The telecoms companies include Alcatel, BT, Deutsche Telekom, Telefonica and Vodafone.

In all, nearly 30 companies, as well as industry groups and institutional investors, are involved in the partnership.

"Supply chain risk assessment, questionnaires and audit methodologies are costly," says Chris Tuppen, who heads sustainable development at BT and chairs GeSI. "By doing it across the industry, you can share these costs."

The partnership, which has attracted interest from the motor and pharmaceuticals industries, also aims to supplement policing of subcontractors with advice and support on implementing better practices and communications with workers.

Joint industry initiatives must take account of competition law so that collaborators are not creating a competitive advantage for themselves, says Mr Tuppen. For this reason, the GeSI/EICC supplier questionnaire is available for open use by the industry.

However, collaboration need not stifle initiative, as Nike proved earlier this year when it published the names of all its contract manufacturers on the internet and called on other companies to follow suit.

It is too early to tell what impact the electronics and telecoms tie-up will have. But Cafod, while it welcomes the code, criticises it for not meeting International Labour Organisation standards on workers' rights.

Freedom of association is one issue on which European and US companies in the partnership agreed to differ.

"Early on we made a covenant that we weren't going to let 'perfect' be the enemy of 'good'," says Brad Bennett of Intel, who chairs the electronic industry code of conduct (EICC) implementation group.

Business in general should be taking ethical procurement more seriously, according to the Chartered Institute of Purchasing and Supply, the UK-based professional association.

The association's most recent statistics, gathered two years ago, found that only 29 per cent of UK companies regarded social, environmental and ethical factors as essential in their purchasing decisions.

"The Third World is often just seen as a source of very cheap goods and that's about as far as it's got," Ian Taylor, CIPS president, told a recent roundtable debate.

"The buyer's job description of the future will have a very big risk component and a big part of that risk component will be about sustainable procurement and supply chains."

But business cannot act alone. Governments in supplier countries have a role to play in enforcing local labour laws and ensuring that factory inspectorates work effectively.

Some seem keen to seize the initiative. China has developed its own "social compliance" standard for the textile sector.

Multinationals could lobby governments for better law enforcement, says Mr Logan, director of the Corporate Citizenship Company, a UK-based consultancy.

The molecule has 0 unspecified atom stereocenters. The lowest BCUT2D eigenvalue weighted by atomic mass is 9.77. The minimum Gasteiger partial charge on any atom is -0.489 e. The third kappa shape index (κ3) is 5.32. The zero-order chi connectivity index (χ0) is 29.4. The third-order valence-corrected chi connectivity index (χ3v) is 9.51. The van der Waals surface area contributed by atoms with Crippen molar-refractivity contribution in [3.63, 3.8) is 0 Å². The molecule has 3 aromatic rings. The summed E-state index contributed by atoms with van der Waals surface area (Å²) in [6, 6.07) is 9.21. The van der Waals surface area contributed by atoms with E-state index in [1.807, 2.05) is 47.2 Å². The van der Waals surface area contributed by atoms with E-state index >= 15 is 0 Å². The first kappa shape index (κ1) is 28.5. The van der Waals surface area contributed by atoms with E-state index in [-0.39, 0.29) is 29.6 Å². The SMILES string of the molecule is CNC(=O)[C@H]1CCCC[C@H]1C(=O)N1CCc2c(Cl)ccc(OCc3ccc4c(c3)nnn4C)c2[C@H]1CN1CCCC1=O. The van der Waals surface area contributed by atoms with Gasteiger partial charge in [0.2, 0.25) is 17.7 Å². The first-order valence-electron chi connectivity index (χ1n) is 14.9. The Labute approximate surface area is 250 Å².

"The long-term solution is to strengthen the capacity of developing countries to manage their own framework of laws.

"Western businesses have a vested interest in the uniform application of clear and good laws."


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Business as usual is not an option: Only a wider mix of solutions will lead to real change

Business as usual is not an option: Only a wider mix of solutions will lead to real change

Geneva, 28 November - The WBCSD heads off to COP 11 (United Nations Framework Convention on Climate Change in Montreal) with a solid business delegation, demonstrating that the participation of a wide variety of sectors and regions must play into the equation in order to mitigate the energy and climate challenges.

"The future is in a mixed framework of possibilities. Any climate change policy in isolation will falter," says Laurent Corbier Director of Energy and Climate at the WBCSD. "Energy and climate change programs need to incorporate a wider framework of solutions to progress."

For members of the WBCSD, 180 of the worlds leading enterprises, energy and climate is at the top of agenda. The organization advocates that action must be planned on different time horizons, addressing short, mid and long term.

The prominence given to the topic is reflected in a series of side events at COP11 emphasizing action in three core areas.
1.        Improving awareness and understanding. At COP11 this comes out in the launch of new publications including the "Pathways to 2050" and " The Sustainable Forest Products Industry, Carbon and Climate Change: Key Messages for Policy Makers." These documents translate the scale and complexity of the energy and climate challenge into simple, illustrative pathways.

2.        Deploying tools and best practices techniques for the global business community to measure, manage and compare performance in reducing greenhouse emissions. In 2001 the GHG Protocol was released by the WBCSD and World Resources Institute. Today a new GHG Protocol for Projected Accounting has been developed and will be launched at COP11. Another side event will review the achievements of the Mexican National GHG accounting and reporting program.

3.        Providing a business platform for dialogue through various initiatives to a wider audience.

Pulling together the different streams of its work program and regional chapters to step up the debate, WBCSD’s delegation includes the electricity utilities, forestry and cement teams. These will each be presenting their work and messages at individual side events. In addition local chapters from Mexico, India, Brazil and the Philippines will be sharing their experiences on various issues such as a GHG pilot program in Mexico.

Some of the events are co-hosted with various partners such as IETA, the International Chamber of Commerce, World Resources Institute, Consel Patronal de l’Environnement de Qubec and more.

For a full list of events please see

Media contact at COP 11:

Thorsten Arndt
Manager, Communications
World Business Council for Sustainable Development
4, chemin de Conches
1231 Conches, Geneva, Switzerland
Phone: +41 (79) 3453 260